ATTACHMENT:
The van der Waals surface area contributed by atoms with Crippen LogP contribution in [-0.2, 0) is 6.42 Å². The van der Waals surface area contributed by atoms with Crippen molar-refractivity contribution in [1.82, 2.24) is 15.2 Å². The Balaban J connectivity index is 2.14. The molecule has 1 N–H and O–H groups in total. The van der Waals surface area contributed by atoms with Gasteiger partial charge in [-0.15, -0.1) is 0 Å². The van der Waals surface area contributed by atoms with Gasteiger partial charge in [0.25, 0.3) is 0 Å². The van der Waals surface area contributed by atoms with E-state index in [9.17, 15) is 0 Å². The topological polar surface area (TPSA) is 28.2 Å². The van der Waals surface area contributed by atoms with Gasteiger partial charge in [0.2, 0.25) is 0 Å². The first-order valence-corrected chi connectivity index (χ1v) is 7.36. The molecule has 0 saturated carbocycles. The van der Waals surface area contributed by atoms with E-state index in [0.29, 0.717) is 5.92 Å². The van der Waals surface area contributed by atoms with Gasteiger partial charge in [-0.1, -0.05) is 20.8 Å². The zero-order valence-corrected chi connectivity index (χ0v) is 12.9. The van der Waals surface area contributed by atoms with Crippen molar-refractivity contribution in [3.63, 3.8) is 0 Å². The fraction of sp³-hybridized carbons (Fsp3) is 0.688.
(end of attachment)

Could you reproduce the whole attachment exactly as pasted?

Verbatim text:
The van der Waals surface area contributed by atoms with Crippen LogP contribution in [-0.2, 0) is 6.42 Å². The van der Waals surface area contributed by atoms with Crippen molar-refractivity contribution in [1.82, 2.24) is 15.2 Å². The Balaban J connectivity index is 2.14. The molecule has 1 N–H and O–H groups in total. The van der Waals surface area contributed by atoms with Gasteiger partial charge in [-0.15, -0.1) is 0 Å². The van der Waals surface area contributed by atoms with Gasteiger partial charge in [0.25, 0.3) is 0 Å². The van der Waals surface area contributed by atoms with E-state index in [9.17, 15) is 0 Å². The topological polar surface area (TPSA) is 28.2 Å². The van der Waals surface area contributed by atoms with Gasteiger partial charge in [0.2, 0.25) is 0 Å². The first-order valence-corrected chi connectivity index (χ1v) is 7.36. The molecule has 0 saturated carbocycles. The van der Waals surface area contributed by atoms with E-state index in [0.29, 0.717) is 5.92 Å². The van der Waals surface area contributed by atoms with Gasteiger partial charge in [-0.1, -0.05) is 20.8 Å². The zero-order valence-corrected chi connectivity index (χ0v) is 12.9. The van der Waals surface area contributed by atoms with Crippen molar-refractivity contribution in [3.63, 3.8) is 0 Å². The fraction of sp³-hybridized carbons (Fsp3) is 0.688.